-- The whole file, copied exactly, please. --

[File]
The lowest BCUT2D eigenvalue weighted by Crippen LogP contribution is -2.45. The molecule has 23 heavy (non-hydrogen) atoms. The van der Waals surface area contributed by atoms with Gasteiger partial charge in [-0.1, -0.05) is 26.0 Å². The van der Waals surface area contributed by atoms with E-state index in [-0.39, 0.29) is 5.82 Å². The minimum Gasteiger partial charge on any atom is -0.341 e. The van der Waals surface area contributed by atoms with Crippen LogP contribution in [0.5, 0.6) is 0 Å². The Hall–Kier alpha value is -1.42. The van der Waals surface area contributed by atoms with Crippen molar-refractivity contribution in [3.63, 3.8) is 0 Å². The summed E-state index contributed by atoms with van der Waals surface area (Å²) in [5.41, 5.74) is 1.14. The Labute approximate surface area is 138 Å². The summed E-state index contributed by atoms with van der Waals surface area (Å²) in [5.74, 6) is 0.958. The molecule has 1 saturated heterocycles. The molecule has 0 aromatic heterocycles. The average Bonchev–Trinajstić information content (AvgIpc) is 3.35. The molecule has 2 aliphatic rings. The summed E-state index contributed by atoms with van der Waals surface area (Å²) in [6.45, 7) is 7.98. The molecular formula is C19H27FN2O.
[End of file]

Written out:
The lowest BCUT2D eigenvalue weighted by Crippen LogP contribution is -2.45. The molecule has 23 heavy (non-hydrogen) atoms. The van der Waals surface area contributed by atoms with Gasteiger partial charge in [-0.1, -0.05) is 26.0 Å². The van der Waals surface area contributed by atoms with E-state index in [-0.39, 0.29) is 5.82 Å². The minimum Gasteiger partial charge on any atom is -0.341 e. The van der Waals surface area contributed by atoms with Crippen LogP contribution in [0.5, 0.6) is 0 Å². The Hall–Kier alpha value is -1.42. The van der Waals surface area contributed by atoms with Crippen molar-refractivity contribution in [3.63, 3.8) is 0 Å². The summed E-state index contributed by atoms with van der Waals surface area (Å²) in [5.41, 5.74) is 1.14. The Labute approximate surface area is 138 Å². The summed E-state index contributed by atoms with van der Waals surface area (Å²) in [5.74, 6) is 0.958. The molecule has 1 saturated heterocycles. The molecule has 0 aromatic heterocycles. The average Bonchev–Trinajstić information content (AvgIpc) is 3.35. The molecule has 2 aliphatic rings. The summed E-state index contributed by atoms with van der Waals surface area (Å²) in [6.45, 7) is 7.98. The molecular formula is C19H27FN2O.